In this episode, the women of the Salon discuss Women of the Wall, gender discrimination in the Tech world, and anti-Semitism on college campuses.
This month’s episode of “The Salon” covers everything from “free-range parenting” to fighting for victims of sex-trafficking to freeing ourselves from our collective obsession with body image.
The new episode of The Salon covers everything from “Fifty Shades of Grey” to European anti-Semitism to secret sharing.
Talia Weisberg, a freshman at Manhattan High School for Girls in New York, is the founder of Bleep!, and its devoted to curbing cursing among kids and teenagers. Sisterhood contributor Rebecca Honig Friedman recently interviewed Weisberg by email to find out what the bleep Bleep! is all about.
It’s been three years since JOFA’s last national conference in New York, which may explain the seam-bursting program, with more 50 different sessions in the less than 24 hours. It seems that organizers of the 2010 conference, which begins Saturday night, have decided to cram three-years’ worth of pent-up Jewish feminist activity and thought into a night and a day.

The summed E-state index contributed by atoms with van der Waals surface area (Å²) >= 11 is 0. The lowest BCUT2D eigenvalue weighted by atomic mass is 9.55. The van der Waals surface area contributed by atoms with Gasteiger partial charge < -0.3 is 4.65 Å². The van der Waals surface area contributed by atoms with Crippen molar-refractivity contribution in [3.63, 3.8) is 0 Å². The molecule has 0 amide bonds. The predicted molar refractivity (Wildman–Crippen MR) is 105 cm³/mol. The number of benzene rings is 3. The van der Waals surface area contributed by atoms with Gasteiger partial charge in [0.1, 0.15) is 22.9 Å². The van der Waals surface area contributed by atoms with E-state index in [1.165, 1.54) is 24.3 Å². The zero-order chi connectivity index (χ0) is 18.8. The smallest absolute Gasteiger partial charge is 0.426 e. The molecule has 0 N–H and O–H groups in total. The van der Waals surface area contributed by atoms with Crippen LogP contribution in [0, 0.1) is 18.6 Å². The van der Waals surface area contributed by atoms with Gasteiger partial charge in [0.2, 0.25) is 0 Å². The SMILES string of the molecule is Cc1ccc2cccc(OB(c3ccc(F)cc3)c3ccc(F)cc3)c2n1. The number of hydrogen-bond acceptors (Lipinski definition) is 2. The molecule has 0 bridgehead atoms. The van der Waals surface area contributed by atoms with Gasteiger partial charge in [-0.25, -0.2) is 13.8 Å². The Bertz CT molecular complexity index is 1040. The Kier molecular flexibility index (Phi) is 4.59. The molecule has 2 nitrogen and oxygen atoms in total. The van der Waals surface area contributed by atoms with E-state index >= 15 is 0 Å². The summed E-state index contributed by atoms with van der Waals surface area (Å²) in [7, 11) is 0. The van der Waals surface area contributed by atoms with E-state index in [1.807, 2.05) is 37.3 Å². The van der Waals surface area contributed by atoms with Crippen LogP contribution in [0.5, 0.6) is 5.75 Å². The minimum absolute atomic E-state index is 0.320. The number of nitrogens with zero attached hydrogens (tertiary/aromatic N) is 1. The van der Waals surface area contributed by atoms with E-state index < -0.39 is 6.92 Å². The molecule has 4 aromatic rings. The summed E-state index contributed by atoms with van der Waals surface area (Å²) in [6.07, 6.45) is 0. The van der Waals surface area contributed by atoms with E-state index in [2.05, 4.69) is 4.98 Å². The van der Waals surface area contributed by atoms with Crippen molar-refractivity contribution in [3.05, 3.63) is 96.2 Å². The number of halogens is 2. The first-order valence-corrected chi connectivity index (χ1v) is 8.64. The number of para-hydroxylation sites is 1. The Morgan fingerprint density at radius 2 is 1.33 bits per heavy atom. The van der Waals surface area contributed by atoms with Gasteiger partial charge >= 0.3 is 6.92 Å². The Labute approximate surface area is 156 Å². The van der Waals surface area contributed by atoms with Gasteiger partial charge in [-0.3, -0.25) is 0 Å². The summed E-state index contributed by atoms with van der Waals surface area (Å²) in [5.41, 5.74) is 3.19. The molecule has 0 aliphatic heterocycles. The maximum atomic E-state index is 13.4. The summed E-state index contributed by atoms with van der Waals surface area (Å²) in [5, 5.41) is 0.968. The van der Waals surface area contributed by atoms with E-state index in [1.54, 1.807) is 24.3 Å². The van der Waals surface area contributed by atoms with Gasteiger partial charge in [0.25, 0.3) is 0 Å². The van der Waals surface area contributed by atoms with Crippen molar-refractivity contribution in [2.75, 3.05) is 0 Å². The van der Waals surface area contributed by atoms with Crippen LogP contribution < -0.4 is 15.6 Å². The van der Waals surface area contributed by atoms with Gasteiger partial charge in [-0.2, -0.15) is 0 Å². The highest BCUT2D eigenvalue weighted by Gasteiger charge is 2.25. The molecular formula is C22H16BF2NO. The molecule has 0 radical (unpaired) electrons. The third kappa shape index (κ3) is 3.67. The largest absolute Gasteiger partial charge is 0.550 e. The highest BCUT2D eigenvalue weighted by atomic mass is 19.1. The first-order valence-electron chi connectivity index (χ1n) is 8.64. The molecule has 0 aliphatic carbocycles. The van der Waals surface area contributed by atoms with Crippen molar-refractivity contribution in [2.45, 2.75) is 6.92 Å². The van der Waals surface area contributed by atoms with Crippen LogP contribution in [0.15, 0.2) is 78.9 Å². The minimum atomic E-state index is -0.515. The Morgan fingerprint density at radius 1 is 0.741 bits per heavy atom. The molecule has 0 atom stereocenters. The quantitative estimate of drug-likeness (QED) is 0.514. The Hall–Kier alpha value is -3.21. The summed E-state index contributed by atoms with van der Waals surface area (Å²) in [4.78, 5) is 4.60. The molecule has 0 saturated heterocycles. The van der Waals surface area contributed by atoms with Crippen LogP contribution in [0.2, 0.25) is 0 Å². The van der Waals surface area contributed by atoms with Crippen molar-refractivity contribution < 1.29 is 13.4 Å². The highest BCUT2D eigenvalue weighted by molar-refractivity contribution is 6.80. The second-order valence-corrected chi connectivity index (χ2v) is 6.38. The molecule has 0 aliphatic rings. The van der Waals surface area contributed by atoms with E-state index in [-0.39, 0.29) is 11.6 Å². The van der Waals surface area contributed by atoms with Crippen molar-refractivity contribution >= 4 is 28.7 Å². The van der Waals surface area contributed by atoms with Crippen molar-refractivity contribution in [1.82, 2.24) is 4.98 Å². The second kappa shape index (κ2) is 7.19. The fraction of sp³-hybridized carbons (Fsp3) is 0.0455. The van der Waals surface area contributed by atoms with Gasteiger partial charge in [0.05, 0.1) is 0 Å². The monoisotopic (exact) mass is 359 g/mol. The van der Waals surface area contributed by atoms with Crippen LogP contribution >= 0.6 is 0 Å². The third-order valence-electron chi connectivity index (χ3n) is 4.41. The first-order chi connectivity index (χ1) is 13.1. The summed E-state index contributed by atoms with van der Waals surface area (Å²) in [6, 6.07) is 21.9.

Fordham anthropology professor Ayala Fader is the author of “Mitzvah Girls: Bringing Up the Next Generation of Hasidic Jews in Brooklyn” (Princeton University Press, 2009), which has just been named the winner of the Jewish Book Council’s 2009 Barbara Dobkin Award in Women’s Studies. The Sisterhood’s Rebecca Honig Friedman recently interviewed Fader about her fieldwork in the wilds of Borough Park, Brooklyn, what “fitting in” means among haredi women, and how her research changed her perspective on how the ultra-Orthodox live.
“Sex With the Rabbi…” would be a great title for a sex column written by a rabbi’s spouse. (To any rebbetzins or husbands of rabbis reading, it’s yours!) But “sex with the rabbi” also a subject that’s been in the news lately — first as the informal moniker given by Modern Orthodox yeshiva day school students to a mandatory course on Jewish Sexual Ethics that was featured recently in The York Times’ “On Religion” column.
Orthodox filmmaker Robin Garbose is one happy camper right now. She has secured distribution for her first feature film in two mainstream movie theaters in Israel. But while any independent filmmaker would be happy to have her work released in theaters, the victory is especially sweet for Garbose, whose film, “A Light for Greytowers,” is intended for an audience of women only.
Common wisdom and social-scientific studies hold that men are less likely to ask for help than women are, a phenomenon that spreads across arenas as mundane as asking for directions and as serious as getting help for clinical depression. But according to a recent survey, there’s one realm in which men are more likely to ask others for help faster than women are — technology.